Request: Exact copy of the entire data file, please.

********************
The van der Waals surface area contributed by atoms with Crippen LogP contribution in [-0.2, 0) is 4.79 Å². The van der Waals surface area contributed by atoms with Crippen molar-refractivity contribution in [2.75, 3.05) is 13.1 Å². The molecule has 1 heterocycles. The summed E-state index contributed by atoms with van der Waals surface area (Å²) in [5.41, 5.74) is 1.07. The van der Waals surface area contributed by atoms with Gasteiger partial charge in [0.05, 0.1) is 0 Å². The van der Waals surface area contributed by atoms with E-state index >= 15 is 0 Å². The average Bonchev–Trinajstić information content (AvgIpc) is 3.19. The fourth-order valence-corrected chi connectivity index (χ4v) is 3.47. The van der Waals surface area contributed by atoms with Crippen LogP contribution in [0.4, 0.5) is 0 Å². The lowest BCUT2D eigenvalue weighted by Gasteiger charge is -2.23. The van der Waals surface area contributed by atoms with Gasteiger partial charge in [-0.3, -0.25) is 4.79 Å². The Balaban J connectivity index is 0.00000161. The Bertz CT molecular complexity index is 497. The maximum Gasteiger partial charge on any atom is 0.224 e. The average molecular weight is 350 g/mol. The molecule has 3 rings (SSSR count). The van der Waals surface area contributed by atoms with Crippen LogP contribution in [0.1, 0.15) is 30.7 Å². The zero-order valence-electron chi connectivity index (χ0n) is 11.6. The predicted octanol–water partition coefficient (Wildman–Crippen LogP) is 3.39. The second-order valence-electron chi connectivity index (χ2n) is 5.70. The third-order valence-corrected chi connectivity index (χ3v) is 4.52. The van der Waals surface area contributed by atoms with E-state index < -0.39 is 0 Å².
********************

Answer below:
The van der Waals surface area contributed by atoms with Crippen LogP contribution in [-0.2, 0) is 4.79 Å². The van der Waals surface area contributed by atoms with Crippen molar-refractivity contribution in [2.75, 3.05) is 13.1 Å². The molecule has 1 heterocycles. The summed E-state index contributed by atoms with van der Waals surface area (Å²) in [5.41, 5.74) is 1.07. The van der Waals surface area contributed by atoms with Gasteiger partial charge in [0.05, 0.1) is 0 Å². The van der Waals surface area contributed by atoms with E-state index >= 15 is 0 Å². The average Bonchev–Trinajstić information content (AvgIpc) is 3.19. The fourth-order valence-corrected chi connectivity index (χ4v) is 3.47. The van der Waals surface area contributed by atoms with Crippen LogP contribution in [0.4, 0.5) is 0 Å². The lowest BCUT2D eigenvalue weighted by Gasteiger charge is -2.23. The van der Waals surface area contributed by atoms with Gasteiger partial charge in [-0.3, -0.25) is 4.79 Å². The Balaban J connectivity index is 0.00000161. The Bertz CT molecular complexity index is 497. The maximum Gasteiger partial charge on any atom is 0.224 e. The average molecular weight is 350 g/mol. The molecule has 3 rings (SSSR count). The van der Waals surface area contributed by atoms with Crippen LogP contribution in [0.1, 0.15) is 30.7 Å². The zero-order valence-electron chi connectivity index (χ0n) is 11.6. The predicted octanol–water partition coefficient (Wildman–Crippen LogP) is 3.39. The second-order valence-electron chi connectivity index (χ2n) is 5.70. The third-order valence-corrected chi connectivity index (χ3v) is 4.52. The van der Waals surface area contributed by atoms with E-state index < -0.39 is 0 Å².